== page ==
Sometimes I’m wistful for the early 70s Laurel Canyon music scene and the carefully crafted folk song. Then I step back and realize we have a couple of artists that are creating music just as invigorating and thoughtful as Joni Mitchell or Jackson Browne.
I’m talking about Courtney Barnett and Laura Marling and they both have new records out this week that are true albums in that they are complete works and not just haphazard songs that are slapped together.
Of course Courtney would probably the first to dispute any claims of brilliance on her part, “Put me on a pedestal and I’ll only disappoint you” she blurts out on “Pedestrian At Best”. It’s a lyric I can imagine Kurt Cobain admiring. Judging from the lyrical content and the way she loosely handles her guitar when she plays, I would think that Courtney has studied Nirvana albums and concerts many times over. It’s not to say she’s just rehashing Kurt’s rantings, but that she creating her own vision with a strong influence from the early 90s era with a clear bent towards how a 20-something views the world today. It’s just as exhilarating as it was when grunge ruled the world.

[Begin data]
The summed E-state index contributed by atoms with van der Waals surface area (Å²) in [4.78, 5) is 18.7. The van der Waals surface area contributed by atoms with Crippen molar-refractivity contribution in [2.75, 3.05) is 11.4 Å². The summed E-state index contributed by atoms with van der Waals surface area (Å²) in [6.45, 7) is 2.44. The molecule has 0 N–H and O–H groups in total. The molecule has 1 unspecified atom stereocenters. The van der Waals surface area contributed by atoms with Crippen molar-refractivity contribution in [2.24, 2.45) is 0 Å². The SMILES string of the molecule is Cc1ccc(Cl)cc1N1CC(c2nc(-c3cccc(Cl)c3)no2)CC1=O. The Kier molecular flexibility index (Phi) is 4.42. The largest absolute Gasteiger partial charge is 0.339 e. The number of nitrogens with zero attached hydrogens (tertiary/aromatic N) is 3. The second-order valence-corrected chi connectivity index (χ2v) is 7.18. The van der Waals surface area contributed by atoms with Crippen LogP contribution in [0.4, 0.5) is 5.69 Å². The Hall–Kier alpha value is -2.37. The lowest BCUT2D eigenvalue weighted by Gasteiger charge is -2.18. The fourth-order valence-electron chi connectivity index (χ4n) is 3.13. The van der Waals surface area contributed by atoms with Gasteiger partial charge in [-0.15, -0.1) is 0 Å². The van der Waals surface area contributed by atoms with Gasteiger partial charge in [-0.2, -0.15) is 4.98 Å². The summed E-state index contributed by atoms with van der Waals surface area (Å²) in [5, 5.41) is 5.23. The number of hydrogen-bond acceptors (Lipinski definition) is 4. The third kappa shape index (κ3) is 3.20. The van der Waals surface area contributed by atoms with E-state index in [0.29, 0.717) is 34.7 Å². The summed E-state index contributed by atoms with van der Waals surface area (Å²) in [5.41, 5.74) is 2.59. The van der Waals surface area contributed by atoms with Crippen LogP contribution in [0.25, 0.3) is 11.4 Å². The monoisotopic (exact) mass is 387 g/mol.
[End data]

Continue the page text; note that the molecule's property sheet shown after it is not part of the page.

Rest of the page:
Laura Marling writes songs so personal that it’s almost like eavesdropping on a therapy session. “Is it still okay that I don’t know how to be alone”. “There’s a party uptown but I just don’t feel like I belong at all”. Laura digs deep and is not afraid to share her vulnerability, which make it so much more intriguing when she shares these personal musings with an audience.
The songs on this album are like mini movies and it’s easy to see why Laura felt to call this album “Short Movie”. These songs be viewed as short stories, or vignettes or simply her musings set to music. Laura has made an artistic piece that works as both an audio and/or visual experience and just like all great works this will take on a different experience with each listen.
As a primer for Short Movie, here’s music Laura provided for a short film entitled “Woman Driver”